BANGALORE/LONDON (Reuters) - A spurned bid for Smiths Group Plc’s (SMIN.L) medical business takes the British engineering conglomerate closer to a possible break-up, a move many investors have been waiting for.
The company rejected a 2.45 billion pound ($3.9 billion) approach for its medical equipment unit late last week, which a person familiar with the matter said came from buyout firm Apax APAX.UL.
Smiths Group shares leapt on Monday and by 1136 GMT on Tuesday stood at 1,388 pence a share — 8 percent up from their closing price on Friday, before the approach was disclosed.
“The fact that the ball has started to roll on this as a break-up candidate is more important for investors, rather than the actual numbers,” a top-10 institutional shareholder said.
Analysts say the medical unit could fetch a higher price, but the rise in Smiths shares was also a sign that investors hope other parts of the company will also go up for sale.
Based on similar recent deals, a full break-up could value the firm at as much as 1,970 pence a share, or 7.71 billion pounds, UBS analyst Avi Hoddes estimates, with the medical unit worth more than 3 billion.
Edison Investment values Smiths at more than 1,600 pence a share.
Smiths Group has four major divisions — Smiths Medical, the biggest, with over 30 percent of its sales; John Crane, which makes mechanical seals for the oil and gas industry; Smiths Detection, a maker of airport X-ray scanners and explosives scanners; and Interconnect, which makes military transceivers and other electronic components.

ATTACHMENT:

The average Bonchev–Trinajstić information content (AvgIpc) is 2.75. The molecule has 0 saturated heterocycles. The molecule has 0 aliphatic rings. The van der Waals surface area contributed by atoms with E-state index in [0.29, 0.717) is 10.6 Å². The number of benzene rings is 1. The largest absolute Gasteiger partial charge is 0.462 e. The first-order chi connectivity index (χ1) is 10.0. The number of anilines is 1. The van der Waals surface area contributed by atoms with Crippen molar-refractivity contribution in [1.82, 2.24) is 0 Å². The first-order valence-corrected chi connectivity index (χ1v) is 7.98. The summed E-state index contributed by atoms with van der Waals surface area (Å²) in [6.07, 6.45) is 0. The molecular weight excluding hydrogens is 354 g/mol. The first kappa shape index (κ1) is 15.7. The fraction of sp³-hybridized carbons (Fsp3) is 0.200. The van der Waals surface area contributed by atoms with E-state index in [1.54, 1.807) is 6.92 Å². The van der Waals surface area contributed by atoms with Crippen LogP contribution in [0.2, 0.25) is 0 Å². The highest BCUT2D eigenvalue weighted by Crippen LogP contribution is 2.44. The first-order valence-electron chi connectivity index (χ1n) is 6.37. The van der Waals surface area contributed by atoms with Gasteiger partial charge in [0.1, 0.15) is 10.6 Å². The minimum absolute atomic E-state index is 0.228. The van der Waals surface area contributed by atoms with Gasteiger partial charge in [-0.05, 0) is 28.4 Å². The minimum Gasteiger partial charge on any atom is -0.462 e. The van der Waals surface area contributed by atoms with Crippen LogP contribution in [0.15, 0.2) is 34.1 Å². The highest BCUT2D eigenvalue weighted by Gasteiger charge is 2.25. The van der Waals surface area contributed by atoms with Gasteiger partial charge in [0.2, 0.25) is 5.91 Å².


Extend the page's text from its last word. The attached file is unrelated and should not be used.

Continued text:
“Monday’s (share price) move cannot just be explained as the possibility of a bid for Medical at 3 billion pounds,” RBS analyst Sandy Morris told Reuters. “We’ve gone further than that already.
“The share price reaction is saying it does not stop with Medical. We might see bids for John Crane or Interconnect.”
Edison analysts agreed, saying the company’s structure was “questionable” and mergers and acquisitions (M&A) were picking up within the sectors where its divisions operate.
“The timing for a break-up is now right, with Medical turned around, Detection in a strong position and the industrial markets demonstrating recovery,” they wrote.
Co-operative Asset Management, among Smiths’s 20 largest shareholders, backed the board’s refusal of the bid.
“We trust the judgment of the management, led by CEO Philip Bowman, that turning down a bid at that level is in the best interests of shareholders,” spokesman Andy Hammerton said in an emailed statement to Reuters.
The reported bidder, private equity firm Apax, declined to comment. Apax once owned Sweden’s Molnlycke Healthcare, one of its most successful deals, but currently does not have any medical-device investments.
A BREAK-UP STORY
Smiths’ CEO Bowman oversaw the break-up of Allied Domecq and the sale of Scottish Power to Iberdrola (IBE.MC), lending support to the notion that Smiths’s days as a diverse conglomerate could be numbered.
“This has been a break-up story for a while and Philip Bowman is the man to do it,” the top 10 shareholder said.
Conglomerates often do split up into smaller entities.
Hoddes at UBS said Bowman’s track record, a new IT structure to minimize impact on other divisions if a spin-off occurs and a more efficient tax structure to deal with possible disposal proceeds supported the view that the company would eventually be broken up.
“Smiths has always said portfolio change would happen one day,” RBS analyst Morris said. “Once you are perceived to be willing to sell 31 percent of your sales, it is difficult to say, ‘That’s it, that’s all we are going to do’.”
(Additional reporting by Quentin Webb, Simon Meads and Tommy Wilkes. Editing by Jane Merriman)